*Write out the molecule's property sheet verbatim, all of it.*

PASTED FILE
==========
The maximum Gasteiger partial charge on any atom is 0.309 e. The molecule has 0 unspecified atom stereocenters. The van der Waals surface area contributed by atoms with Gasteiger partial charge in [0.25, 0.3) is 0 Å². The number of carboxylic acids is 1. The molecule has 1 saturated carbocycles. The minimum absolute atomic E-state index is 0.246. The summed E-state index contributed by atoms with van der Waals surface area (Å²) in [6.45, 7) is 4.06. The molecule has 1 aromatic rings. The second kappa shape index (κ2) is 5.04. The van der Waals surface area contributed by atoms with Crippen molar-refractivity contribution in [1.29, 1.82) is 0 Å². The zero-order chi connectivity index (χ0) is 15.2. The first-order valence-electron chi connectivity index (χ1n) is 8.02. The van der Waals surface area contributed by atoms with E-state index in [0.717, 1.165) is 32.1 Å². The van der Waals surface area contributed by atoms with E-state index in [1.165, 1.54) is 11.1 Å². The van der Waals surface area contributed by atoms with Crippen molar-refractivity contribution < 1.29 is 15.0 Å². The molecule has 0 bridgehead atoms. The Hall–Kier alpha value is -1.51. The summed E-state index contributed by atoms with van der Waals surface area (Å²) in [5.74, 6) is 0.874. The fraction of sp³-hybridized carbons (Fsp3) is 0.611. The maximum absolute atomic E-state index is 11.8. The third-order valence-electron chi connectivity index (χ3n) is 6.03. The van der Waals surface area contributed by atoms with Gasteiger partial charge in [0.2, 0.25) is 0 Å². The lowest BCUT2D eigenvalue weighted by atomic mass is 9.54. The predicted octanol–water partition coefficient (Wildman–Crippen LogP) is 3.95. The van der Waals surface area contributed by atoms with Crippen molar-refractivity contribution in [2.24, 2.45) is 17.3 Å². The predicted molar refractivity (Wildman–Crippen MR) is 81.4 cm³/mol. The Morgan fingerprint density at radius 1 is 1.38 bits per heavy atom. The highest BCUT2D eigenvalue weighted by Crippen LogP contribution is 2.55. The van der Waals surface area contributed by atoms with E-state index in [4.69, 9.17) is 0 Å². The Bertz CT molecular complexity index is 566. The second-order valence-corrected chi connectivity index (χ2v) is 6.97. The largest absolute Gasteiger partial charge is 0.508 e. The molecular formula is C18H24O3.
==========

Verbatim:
The maximum Gasteiger partial charge on any atom is 0.309 e. The molecule has 0 unspecified atom stereocenters. The van der Waals surface area contributed by atoms with Gasteiger partial charge in [0.25, 0.3) is 0 Å². The number of carboxylic acids is 1. The molecule has 1 saturated carbocycles. The minimum absolute atomic E-state index is 0.246. The summed E-state index contributed by atoms with van der Waals surface area (Å²) in [6.45, 7) is 4.06. The molecule has 1 aromatic rings. The second kappa shape index (κ2) is 5.04. The van der Waals surface area contributed by atoms with Crippen molar-refractivity contribution in [1.29, 1.82) is 0 Å². The zero-order chi connectivity index (χ0) is 15.2. The first-order valence-electron chi connectivity index (χ1n) is 8.02. The van der Waals surface area contributed by atoms with E-state index in [0.717, 1.165) is 32.1 Å². The van der Waals surface area contributed by atoms with E-state index in [1.165, 1.54) is 11.1 Å². The van der Waals surface area contributed by atoms with Crippen molar-refractivity contribution < 1.29 is 15.0 Å². The molecule has 0 bridgehead atoms. The Hall–Kier alpha value is -1.51. The summed E-state index contributed by atoms with van der Waals surface area (Å²) in [5.74, 6) is 0.874. The fraction of sp³-hybridized carbons (Fsp3) is 0.611. The maximum absolute atomic E-state index is 11.8. The third-order valence-electron chi connectivity index (χ3n) is 6.03. The van der Waals surface area contributed by atoms with Gasteiger partial charge in [0.2, 0.25) is 0 Å². The lowest BCUT2D eigenvalue weighted by atomic mass is 9.54. The predicted octanol–water partition coefficient (Wildman–Crippen LogP) is 3.95. The van der Waals surface area contributed by atoms with Crippen molar-refractivity contribution in [2.24, 2.45) is 17.3 Å². The predicted molar refractivity (Wildman–Crippen MR) is 81.4 cm³/mol. The Morgan fingerprint density at radius 1 is 1.38 bits per heavy atom. The highest BCUT2D eigenvalue weighted by Crippen LogP contribution is 2.55. The van der Waals surface area contributed by atoms with E-state index in [4.69, 9.17) is 0 Å². The Bertz CT molecular complexity index is 566. The second-order valence-corrected chi connectivity index (χ2v) is 6.97. The largest absolute Gasteiger partial charge is 0.508 e. The molecular formula is C18H24O3.